The article goes on to say, “the happiest and most successful people have tailored a life that concentrates on their strengths…” I do feel like my life is pretty well suited to my strengths. But lately, I worry that I’m not living up to my full potential. What if I was meant to do something greater than what I’m doing?
3. What is the underlying motivation behind your goals and dreams?
Right now, almost all my energy is put into maintaining our current situation so not much dreaming about where to go next. I can’t decide if this is OK, a natural plateau, or if I’m stuck and in danger of stagnation. I’ve tried to take some time to think about this but then I get sidetracked by something more fun to think about like The Tweed Ride or 18th Century costume.
4. Do you put yourself in the right environment to receive the right kind of support for your growth?
Oh yes. This I can answer positively. I work at a university that offers a wide variety of graduate degree programs, although not a master’s degree in historic preservation (sniff), but lots of others. I was nearly done applying for a master’s program in project management when I got too busy managing projects to go to school for project management (something funny about that). I wonder if that wasn’t for a reason. Maybe I wasn’t supposed to do that? It would be pretty horrible to go through the trouble of getting a degree in project management and then decide my purpose is something else. The support is there, if I could just decide where to grow.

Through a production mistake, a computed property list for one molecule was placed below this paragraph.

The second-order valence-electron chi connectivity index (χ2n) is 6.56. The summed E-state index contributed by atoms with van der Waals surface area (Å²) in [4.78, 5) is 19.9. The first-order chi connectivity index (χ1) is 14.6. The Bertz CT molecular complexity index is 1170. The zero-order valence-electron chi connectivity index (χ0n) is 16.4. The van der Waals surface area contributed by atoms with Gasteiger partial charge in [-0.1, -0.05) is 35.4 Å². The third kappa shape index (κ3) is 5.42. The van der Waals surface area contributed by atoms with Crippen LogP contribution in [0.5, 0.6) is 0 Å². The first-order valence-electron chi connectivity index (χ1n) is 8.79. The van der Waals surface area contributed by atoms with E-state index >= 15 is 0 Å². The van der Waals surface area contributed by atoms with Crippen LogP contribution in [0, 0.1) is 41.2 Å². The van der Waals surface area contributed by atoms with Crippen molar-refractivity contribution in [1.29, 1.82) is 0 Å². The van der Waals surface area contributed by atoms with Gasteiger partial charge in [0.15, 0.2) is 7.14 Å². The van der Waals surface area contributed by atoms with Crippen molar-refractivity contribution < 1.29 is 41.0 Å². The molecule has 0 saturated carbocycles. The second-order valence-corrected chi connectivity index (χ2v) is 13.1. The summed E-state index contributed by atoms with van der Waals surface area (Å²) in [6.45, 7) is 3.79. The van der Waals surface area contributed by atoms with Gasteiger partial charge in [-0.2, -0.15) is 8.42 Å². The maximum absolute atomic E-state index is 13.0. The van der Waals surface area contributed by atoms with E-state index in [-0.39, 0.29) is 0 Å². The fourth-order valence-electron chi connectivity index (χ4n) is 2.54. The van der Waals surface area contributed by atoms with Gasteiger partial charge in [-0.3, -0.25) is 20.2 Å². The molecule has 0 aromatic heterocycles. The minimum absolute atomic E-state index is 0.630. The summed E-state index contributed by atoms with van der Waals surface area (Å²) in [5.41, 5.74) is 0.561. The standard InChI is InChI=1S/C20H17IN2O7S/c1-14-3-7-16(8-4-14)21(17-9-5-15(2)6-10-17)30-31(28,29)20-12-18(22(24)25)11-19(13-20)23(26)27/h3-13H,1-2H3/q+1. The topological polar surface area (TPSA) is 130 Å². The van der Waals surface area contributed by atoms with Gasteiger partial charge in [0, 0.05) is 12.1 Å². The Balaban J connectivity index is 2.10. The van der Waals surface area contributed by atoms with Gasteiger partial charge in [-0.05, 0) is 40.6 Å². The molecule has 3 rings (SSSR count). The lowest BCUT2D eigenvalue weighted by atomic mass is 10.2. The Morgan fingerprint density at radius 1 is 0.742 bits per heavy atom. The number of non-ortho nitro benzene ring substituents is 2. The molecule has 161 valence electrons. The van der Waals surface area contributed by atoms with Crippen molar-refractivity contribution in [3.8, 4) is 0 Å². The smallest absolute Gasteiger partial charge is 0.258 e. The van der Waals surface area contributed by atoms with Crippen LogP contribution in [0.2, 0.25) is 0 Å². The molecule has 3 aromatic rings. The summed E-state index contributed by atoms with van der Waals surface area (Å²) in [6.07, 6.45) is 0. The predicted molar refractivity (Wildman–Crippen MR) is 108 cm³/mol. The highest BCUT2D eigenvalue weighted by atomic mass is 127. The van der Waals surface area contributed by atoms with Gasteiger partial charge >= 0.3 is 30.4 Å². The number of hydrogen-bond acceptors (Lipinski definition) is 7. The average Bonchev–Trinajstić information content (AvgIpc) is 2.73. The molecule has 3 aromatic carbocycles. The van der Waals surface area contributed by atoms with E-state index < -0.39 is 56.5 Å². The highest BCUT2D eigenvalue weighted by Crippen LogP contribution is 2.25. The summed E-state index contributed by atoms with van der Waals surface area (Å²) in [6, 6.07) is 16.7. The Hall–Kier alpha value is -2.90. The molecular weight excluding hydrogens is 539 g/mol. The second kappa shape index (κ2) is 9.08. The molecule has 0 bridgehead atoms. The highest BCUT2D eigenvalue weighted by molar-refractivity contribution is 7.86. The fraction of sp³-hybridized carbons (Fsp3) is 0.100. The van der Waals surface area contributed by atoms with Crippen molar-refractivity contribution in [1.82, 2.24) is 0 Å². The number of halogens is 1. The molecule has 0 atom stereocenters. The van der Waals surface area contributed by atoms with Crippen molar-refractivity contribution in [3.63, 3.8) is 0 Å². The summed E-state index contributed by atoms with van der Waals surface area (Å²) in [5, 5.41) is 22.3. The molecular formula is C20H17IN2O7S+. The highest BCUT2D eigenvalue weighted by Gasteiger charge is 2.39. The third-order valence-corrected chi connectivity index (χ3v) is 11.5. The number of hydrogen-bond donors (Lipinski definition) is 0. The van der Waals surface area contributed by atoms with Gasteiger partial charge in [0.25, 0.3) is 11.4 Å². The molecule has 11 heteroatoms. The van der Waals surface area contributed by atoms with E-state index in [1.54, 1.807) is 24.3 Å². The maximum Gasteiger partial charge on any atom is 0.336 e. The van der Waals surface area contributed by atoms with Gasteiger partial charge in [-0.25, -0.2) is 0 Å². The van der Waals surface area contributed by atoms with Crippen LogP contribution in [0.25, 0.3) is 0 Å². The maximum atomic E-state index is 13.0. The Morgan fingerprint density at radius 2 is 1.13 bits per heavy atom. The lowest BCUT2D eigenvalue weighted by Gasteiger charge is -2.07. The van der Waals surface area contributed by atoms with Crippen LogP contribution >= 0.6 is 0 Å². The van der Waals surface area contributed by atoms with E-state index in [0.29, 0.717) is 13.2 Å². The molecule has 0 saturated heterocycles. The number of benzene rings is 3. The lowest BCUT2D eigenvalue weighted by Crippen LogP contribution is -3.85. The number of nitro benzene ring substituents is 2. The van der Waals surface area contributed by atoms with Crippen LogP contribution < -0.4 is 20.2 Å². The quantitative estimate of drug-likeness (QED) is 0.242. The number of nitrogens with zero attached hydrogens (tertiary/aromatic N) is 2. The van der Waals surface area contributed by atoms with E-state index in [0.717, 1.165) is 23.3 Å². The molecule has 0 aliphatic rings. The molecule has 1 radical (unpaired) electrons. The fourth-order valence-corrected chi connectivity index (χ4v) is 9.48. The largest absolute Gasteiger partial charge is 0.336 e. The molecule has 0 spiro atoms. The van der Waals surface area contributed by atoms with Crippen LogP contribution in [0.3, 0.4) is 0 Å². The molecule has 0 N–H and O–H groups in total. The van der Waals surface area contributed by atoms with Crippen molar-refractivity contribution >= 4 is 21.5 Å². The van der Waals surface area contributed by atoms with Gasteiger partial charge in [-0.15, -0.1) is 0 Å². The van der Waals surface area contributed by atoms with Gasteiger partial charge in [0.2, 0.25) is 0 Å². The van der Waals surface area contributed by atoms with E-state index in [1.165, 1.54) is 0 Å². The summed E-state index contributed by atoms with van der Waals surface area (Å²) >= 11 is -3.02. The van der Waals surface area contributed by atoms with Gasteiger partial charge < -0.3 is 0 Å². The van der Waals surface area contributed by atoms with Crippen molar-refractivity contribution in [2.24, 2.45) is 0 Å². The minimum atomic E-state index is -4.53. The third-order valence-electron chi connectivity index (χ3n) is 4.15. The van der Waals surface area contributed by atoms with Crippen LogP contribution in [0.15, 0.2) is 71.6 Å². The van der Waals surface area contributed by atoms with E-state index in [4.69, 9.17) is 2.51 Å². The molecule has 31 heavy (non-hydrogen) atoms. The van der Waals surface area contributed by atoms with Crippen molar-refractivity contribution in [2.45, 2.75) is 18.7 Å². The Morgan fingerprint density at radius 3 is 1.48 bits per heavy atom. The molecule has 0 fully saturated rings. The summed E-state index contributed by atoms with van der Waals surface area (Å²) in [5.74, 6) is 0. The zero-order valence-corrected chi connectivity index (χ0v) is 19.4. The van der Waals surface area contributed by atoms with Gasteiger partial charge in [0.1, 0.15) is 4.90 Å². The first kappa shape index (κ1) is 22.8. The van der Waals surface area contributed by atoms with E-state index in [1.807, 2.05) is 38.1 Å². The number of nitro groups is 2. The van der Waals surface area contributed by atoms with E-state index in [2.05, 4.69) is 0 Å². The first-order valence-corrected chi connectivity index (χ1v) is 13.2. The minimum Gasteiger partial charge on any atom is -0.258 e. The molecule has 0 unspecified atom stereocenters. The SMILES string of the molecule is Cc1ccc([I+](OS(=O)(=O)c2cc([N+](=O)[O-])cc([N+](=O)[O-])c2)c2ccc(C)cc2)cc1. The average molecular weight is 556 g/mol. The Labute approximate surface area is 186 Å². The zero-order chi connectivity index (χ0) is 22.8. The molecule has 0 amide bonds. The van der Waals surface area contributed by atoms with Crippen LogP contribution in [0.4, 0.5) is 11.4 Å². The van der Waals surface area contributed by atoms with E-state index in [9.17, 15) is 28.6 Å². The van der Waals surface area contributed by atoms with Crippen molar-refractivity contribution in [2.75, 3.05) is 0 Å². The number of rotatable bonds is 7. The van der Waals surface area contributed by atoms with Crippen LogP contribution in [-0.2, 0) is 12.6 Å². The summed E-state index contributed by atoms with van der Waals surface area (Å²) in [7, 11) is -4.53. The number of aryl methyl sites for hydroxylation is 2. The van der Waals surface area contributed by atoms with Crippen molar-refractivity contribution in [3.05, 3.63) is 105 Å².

5. Are you actively refining and “weeding out” activities that no longer serve you or hold your interest?
I wrote “cleaning out the mind’s closet” several months ago about this very thing. I don’t have a problem trying new things and facing new challenges. I believe you have to try new things often to keep your mind working well, sort of like exercise for your brain which has parts that only function when faced with something new. Writing a personal blog is great for this because I don’t have to write about anything in particular. I can focus on whatever new or old topic I feel like. I also don’t have a problem letting go of boring things that are no longer interesting or stimulating. If anything, I can’t help but to be constantly changing my activities.
However, changing the direction or purpose of one’s career/life is not quite the same thing as deciding I’m not going to paint any more. I play a key part in the support of my family. I can’t exactly say “I’m quitting my job because it’s not as exciting as it once was or I don’t find it spiritually fulfilling. We didn’t really need health insurance, did we? And, by the way, we’re going to have to move because we can’t afford our house anymore and you’re going to have to change schools, blah blah blah…”
No, obviously there needs to be a balance between what my ultimate idea for my life would be and the practical idea that works for my family. I imagine that’s the big question every working mom faces. Of course, there is no one answer or formula that fits everyone. It’s something we need to figure out for ourselves. Normally, I would love this journey of self discovery but it’s no fun not having an unlimited amount of time to figure it out. Eventually I am going to have to figure out where I’m going before it’s too late to go there.